Explore the way directors like Peter Jackson or Rob Zombie have made remakes of films that inspired them in the past (like King Kong and Halloween respectively), and discuss what might happen if this became as prevalent of a trend in literature. What if Stephen King rewrote The Lord of the Rings? Or Chuck Palahniuk rewrote The Great Gatsby? Why do film directors get this creative urge while authors seemingly don’t?
This has a relationship to Seth Grahame-Smith and his books on Abraham Lincoln and Pride and Prejudice both confronting zombies. – Joseph Cernik1 year ago
I guess many authors don't like their characters being re-written in a fashion they do wish to. This is one of the reason why many authors kill their characters before they are being incarnated in someone else's novel. Though it's a heart-wrenching move for the fans of the franchise, but it's a necessary evil to be executed so that the character is not re-written posthumously, after the writer's death. You can of course buy the copyright from the original writer. There is an author by the name of Tilly Bagshawe, who bought the copyright from Sidney Sheldon and has apparently written sequels to his books – Azira101phale1 year ago
Perhaps the fact that more passion goes in to writing a novel due to creating images with words and therefore more work is done to create these images. Whereas, with development in technology and the ability to visualize images there is always room for improvement with films. – Indigo Jones1 year ago
This would be an interesting thought piece, for sure. I think books have the advantage of allowing readers to make their own movies in their heads, so we don't need or want remakes as much. Each director can have his/her own vision for how a movie should look, sound, etc., and each one is free to portray that vision.
This doesn't cover plots, though. If Stephen King rewrote The Lord of the Rings, it might end with Frodo cowering in a corner muttering "my precious" as Sam stands over him tearfully. As I said, an interesting thought piece. I would definitely enjoy reading this. – noahspud1 year ago
With the release of the live-action version of the popular anime based off a popular manga, and the negative reviews already flooding out, should we judge remakes off originals, treat them separately, or perhaps a little bit of both?
You could expand your suggestion for this topic to include a few examples (I'm sure you must have one or two in mind) and perhaps also include references to any particular genre (or genres), as we can't really place all anime features based on mangas in the same basket. One size doesn't necessarily fit all. It would also be worth considering what a live action remake might bring to the original story and whether some elements might indeed work better in a live action setting. There's also the sensitive subject of 'whitewashing' characters for a Western audience, such as Scarlett Johansson's casting as Major Kusanagi in the recent (and in my opinion, very poor) live action remake of G.I.T.S.. Compare this to the casting of Mana Ashida in the live action remake of 'Usagi Drop' (2011), which had been deliberately adapted to remove certain questionable elements in the original manga story. I mention these two remakes (or adaptations) particularly for the different approaches used by their directors - the former was heavilly scripted, whereas the latter had a loose script that permitted a certain amount of experimentation and ad-libbing from the actors, creating a more natural feel to the developing relationships. – Amyus3 years ago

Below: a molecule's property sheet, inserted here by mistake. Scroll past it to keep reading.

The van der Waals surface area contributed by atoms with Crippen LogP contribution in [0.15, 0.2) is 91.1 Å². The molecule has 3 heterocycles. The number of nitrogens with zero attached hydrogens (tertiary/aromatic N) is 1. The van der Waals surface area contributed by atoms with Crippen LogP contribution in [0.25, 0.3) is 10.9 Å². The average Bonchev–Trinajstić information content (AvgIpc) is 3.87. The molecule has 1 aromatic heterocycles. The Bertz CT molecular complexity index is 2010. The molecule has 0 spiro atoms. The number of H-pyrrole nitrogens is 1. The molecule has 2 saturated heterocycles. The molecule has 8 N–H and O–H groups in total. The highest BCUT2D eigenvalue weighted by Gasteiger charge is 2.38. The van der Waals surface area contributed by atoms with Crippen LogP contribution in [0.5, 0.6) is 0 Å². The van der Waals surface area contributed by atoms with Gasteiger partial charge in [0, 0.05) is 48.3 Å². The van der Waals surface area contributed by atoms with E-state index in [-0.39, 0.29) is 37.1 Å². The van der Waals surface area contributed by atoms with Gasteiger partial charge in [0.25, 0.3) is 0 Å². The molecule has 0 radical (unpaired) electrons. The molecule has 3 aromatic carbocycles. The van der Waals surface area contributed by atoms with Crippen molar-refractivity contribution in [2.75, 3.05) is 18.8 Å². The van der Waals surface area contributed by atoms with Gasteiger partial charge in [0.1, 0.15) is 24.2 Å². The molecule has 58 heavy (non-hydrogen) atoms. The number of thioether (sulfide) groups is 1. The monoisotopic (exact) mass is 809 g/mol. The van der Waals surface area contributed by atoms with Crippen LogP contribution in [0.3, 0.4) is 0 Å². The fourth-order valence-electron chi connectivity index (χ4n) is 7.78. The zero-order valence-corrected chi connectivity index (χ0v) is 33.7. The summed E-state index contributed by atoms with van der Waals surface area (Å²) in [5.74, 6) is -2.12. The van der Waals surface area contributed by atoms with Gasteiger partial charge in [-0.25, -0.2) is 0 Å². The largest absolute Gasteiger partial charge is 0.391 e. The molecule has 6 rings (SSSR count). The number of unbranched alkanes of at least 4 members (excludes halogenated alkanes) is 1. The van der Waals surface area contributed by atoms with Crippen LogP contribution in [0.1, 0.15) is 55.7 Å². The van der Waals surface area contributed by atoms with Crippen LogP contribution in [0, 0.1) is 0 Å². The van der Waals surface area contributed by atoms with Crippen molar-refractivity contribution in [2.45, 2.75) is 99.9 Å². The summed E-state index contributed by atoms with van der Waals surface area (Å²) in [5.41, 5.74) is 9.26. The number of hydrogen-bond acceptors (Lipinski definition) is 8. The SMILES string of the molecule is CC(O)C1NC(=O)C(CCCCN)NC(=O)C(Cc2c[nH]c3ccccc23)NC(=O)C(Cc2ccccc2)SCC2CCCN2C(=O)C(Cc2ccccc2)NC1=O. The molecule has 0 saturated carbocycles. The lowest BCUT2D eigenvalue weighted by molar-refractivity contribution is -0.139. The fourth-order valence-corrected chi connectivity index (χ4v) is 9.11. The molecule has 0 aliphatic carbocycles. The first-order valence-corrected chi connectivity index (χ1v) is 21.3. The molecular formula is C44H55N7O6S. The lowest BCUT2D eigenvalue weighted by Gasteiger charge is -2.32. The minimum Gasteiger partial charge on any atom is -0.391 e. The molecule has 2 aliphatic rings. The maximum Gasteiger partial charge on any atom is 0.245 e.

I'm not sure if this is a case of "should we." People are going to judge remakes by originals, adaptations by books, and so on. It's human nature. I think the actual question, as you mentioned here, is *how* to best judge. – Stephanie M.3 years ago
I think I agree a lot with Stephanie. My main focus for this question I posed revolved around the idea that people deliberately shy away from remakes if they are fans of the original. Different art forms allow for very different ways of telling stories, and I think a lot of the time (if not nearly all), remakes do do a poor job of retelling stories due to not finding the right balance of keeping original content and creating new content. Is it up to the audience to be open to new ideas in an already created universe or up to the creators to develop and expand on that same universe. – Zoinks3 years ago
We should because that is what it is based on. There are a lot of movies who do sequels and cant follow the original movie because of copyright laws. They should name it something different. – seniorhomecare3 years ago
I think for a viewer, it comes down to how they watch a film/show. Some people might not be familiar with the original property and will be unbiased going in while others who have seen it will have an expectation (maybe they want to see something that aligns with the original or a new take on it). I think for the viewer it's all subjective.For the creator of the new property, they need to know going in that this is a known story with strong supporters so justice needs to be done to the material (whether they take it in a new direction or not). I think this is most successful when the new creator has a connection with the source material, so they are the best one to be in the driver's seat. – jonj3 years ago